Right after we got back from Grand Cayman I underwent oral surgery due to the dental trauma I mentioned in my last post. Part of the post-op protocol is a hefty round of antibiotics. My body is still struggling to recover so I'm downing all the probiotic-rich food and drinks I can. Happy Mountain's Peach Blossom and Townsend Tea's Lemon Ginger Cayenne kombucha for the win.

Starting a ketogenic diet on Monday. I consider it an elaboration on my Whole30 habit, but hopefully with a little more fat loss. This cookbook explains everything and the recipes are delicious no matter how you eat.

I couldn't resist these Desert Friends slip-on shoes.

I came down with a wicked upper respiratory infection at the end of our trip. Starbucks' Medicine Ball Tea came to my rescue before our flight home and many times in the days to follow.

DIY abstract painting

Falling in love again with the Calm app. I bought a year-long subscription last spring and it has been worth every penny. Sleep stories for those restless nights; guided meditations to help me achieve my mindfulness goals.

The Boys Are Not All Right (As the mother of a young man, this was gripping + made my heart hurt.)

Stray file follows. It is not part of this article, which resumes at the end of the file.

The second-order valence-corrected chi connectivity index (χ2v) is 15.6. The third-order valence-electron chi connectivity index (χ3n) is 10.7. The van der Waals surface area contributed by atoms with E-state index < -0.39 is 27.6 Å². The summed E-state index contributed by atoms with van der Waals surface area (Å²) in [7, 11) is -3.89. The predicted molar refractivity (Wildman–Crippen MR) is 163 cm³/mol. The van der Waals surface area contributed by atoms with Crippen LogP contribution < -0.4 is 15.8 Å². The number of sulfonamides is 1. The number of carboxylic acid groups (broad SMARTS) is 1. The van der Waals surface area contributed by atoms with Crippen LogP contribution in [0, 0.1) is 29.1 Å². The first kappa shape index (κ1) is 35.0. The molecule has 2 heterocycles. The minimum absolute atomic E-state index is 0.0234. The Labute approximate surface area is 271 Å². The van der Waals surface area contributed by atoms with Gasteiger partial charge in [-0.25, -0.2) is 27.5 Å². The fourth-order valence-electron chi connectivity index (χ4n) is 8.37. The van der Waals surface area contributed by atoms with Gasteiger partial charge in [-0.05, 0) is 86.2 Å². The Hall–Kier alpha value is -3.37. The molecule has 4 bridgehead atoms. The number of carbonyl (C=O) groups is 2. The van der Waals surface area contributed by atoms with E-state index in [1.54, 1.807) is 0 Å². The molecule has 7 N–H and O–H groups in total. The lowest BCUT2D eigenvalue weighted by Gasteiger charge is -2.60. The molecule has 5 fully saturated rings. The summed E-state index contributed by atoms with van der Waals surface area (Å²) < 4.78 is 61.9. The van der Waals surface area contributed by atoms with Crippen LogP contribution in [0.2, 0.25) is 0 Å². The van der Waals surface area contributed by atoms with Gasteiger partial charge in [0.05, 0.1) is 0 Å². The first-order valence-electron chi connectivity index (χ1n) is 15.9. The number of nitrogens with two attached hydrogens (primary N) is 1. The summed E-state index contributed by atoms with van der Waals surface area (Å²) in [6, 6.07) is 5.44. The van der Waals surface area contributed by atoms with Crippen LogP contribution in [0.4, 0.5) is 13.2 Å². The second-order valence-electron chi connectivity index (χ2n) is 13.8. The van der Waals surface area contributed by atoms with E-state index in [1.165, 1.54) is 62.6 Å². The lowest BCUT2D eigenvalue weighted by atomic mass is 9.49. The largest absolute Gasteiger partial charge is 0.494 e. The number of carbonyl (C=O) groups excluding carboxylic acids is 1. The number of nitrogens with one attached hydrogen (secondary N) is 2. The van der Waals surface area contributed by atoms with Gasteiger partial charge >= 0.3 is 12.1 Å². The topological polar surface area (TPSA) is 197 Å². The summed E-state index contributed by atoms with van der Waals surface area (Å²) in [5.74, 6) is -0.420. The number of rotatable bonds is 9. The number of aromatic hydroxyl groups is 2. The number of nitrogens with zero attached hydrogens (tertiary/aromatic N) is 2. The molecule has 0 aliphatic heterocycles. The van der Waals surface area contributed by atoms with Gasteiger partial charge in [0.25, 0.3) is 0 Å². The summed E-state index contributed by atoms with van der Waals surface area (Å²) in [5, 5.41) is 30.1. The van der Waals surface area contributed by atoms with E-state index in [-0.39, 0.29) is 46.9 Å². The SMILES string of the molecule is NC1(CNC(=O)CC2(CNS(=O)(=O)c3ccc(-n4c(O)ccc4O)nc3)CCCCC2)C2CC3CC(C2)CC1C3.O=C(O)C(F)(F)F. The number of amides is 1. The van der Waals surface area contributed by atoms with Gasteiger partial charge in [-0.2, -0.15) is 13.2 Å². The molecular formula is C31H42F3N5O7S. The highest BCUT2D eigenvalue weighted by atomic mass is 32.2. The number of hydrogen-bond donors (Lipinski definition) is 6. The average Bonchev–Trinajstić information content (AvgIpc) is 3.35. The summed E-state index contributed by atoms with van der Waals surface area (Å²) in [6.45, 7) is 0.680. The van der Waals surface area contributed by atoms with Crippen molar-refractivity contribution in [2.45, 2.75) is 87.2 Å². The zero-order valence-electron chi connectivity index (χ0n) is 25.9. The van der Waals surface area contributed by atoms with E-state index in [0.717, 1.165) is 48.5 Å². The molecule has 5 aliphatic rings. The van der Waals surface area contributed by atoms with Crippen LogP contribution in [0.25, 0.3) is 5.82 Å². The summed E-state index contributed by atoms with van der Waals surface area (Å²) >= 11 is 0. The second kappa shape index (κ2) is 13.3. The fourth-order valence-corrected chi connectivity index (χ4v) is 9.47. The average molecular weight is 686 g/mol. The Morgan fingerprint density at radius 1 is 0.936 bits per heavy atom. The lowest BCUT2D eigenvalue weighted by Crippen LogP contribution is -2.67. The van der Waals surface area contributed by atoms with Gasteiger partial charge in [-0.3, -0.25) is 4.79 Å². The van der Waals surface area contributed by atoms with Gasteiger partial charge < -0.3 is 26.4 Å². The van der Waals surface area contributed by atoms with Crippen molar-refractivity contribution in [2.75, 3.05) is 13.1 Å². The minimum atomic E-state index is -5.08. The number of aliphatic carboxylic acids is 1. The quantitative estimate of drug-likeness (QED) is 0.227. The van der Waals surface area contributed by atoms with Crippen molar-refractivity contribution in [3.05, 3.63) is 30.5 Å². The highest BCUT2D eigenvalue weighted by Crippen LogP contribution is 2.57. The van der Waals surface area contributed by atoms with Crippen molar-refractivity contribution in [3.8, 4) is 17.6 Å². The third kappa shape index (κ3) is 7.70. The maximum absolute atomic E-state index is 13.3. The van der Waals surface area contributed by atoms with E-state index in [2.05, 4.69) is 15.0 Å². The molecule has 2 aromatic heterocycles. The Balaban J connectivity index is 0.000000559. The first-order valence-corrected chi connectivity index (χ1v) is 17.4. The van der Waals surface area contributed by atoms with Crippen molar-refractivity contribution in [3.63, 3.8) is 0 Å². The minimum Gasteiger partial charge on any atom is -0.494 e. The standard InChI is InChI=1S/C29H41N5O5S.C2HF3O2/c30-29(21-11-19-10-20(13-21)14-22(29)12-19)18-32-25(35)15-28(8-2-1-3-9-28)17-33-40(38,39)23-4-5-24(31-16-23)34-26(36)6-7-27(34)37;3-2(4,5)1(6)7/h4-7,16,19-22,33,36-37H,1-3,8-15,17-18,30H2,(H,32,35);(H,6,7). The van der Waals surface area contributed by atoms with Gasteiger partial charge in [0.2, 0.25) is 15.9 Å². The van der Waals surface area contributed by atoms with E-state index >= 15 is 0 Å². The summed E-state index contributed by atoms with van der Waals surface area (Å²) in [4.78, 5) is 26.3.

Date Night Mushroom Fettuccine (um, yuuuum!)

After falling down an iPhone game rabbit hole this past week, I'm switching to grayscale and making a concerted effort to avoid excessive screen time. (Which makes me feel icky both physically and mentally.)

A Woman, Her Body (short but  profound)

This lovely but neglected notebook set just became a brand new set of gratitude journals.

Finished this novel last night. It was riveting + confusing + odd + introspective. I'm still digesting my feelings and interpretations. Next up is this book, chosen from a prerequisite reading list. (But looks really good, assignment or no.)

Watching this movie, also the subject of a prereq essay assignment. (I read the book for a class my sophomore year of college and was utterly fascinated.)

Coconut Carob Bars (sugar-free!)

Starting Sunday, we are going to each choose 3 things to donate, sell or throw away each week. Hopefully this will lead to better habits, less clutter, and a less stressful relocation. Loving this article, 32 Items In Your Home That You Can Get Rid of Right Now



In early February I decided to get a closed earring hole re-pierced. While waiting my for my turn at the parlor I started looking at a model showing all the different ear piercings. Twenty minutes later I left with a very spur-of-the-moment "daith" piercing that is still pretty sore. Trying this cleaner based on the reviews. (Advice? Should I just take it out?)

Thursday, March 8, 2018

Grand Cayman Saves the Day(s)


Early and mid-February gave me a run for my money. Work was particularly trying in so many ways; I was in a bit of a personal funk (ennui, perhaps); someone backed into my car, breaking the taillight and bumper; I experienced a dental accident that was extremely traumatic. (I'm sure I'll write about it once the personal tragedy of it all wears off a bit more.)